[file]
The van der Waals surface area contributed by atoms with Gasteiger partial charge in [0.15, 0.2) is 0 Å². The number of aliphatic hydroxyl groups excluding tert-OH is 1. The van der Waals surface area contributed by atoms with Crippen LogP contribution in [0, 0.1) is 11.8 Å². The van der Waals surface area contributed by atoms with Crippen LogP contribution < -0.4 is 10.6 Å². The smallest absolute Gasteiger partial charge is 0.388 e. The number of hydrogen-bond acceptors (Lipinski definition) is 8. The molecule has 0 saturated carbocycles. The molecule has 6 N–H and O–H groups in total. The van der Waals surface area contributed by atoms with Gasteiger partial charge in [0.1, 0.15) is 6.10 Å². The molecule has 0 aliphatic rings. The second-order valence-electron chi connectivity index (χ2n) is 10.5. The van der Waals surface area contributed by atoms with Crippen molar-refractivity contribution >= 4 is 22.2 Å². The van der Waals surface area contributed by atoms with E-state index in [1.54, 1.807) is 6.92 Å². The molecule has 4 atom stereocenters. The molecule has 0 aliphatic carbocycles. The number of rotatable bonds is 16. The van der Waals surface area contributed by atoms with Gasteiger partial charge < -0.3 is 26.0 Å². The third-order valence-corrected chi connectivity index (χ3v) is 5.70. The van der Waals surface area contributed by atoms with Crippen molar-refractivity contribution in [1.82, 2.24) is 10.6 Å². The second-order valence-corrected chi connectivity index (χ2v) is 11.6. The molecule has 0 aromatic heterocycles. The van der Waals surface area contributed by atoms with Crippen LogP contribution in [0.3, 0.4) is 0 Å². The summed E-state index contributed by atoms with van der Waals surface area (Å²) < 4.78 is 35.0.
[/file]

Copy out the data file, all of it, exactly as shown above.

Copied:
The van der Waals surface area contributed by atoms with Gasteiger partial charge in [0.15, 0.2) is 0 Å². The number of aliphatic hydroxyl groups excluding tert-OH is 1. The van der Waals surface area contributed by atoms with Crippen LogP contribution in [0, 0.1) is 11.8 Å². The van der Waals surface area contributed by atoms with Crippen LogP contribution < -0.4 is 10.6 Å². The smallest absolute Gasteiger partial charge is 0.388 e. The number of hydrogen-bond acceptors (Lipinski definition) is 8. The molecule has 0 saturated carbocycles. The molecule has 6 N–H and O–H groups in total. The van der Waals surface area contributed by atoms with Gasteiger partial charge in [0.1, 0.15) is 6.10 Å². The molecule has 0 aliphatic rings. The second-order valence-electron chi connectivity index (χ2n) is 10.5. The van der Waals surface area contributed by atoms with Crippen molar-refractivity contribution >= 4 is 22.2 Å². The van der Waals surface area contributed by atoms with E-state index in [1.54, 1.807) is 6.92 Å². The molecule has 4 atom stereocenters. The molecule has 0 aliphatic carbocycles. The number of rotatable bonds is 16. The van der Waals surface area contributed by atoms with Gasteiger partial charge < -0.3 is 26.0 Å². The third-order valence-corrected chi connectivity index (χ3v) is 5.70. The van der Waals surface area contributed by atoms with Crippen molar-refractivity contribution in [1.82, 2.24) is 10.6 Å². The second-order valence-corrected chi connectivity index (χ2v) is 11.6. The molecule has 0 aromatic heterocycles. The van der Waals surface area contributed by atoms with Crippen LogP contribution in [0.3, 0.4) is 0 Å². The summed E-state index contributed by atoms with van der Waals surface area (Å²) < 4.78 is 35.0.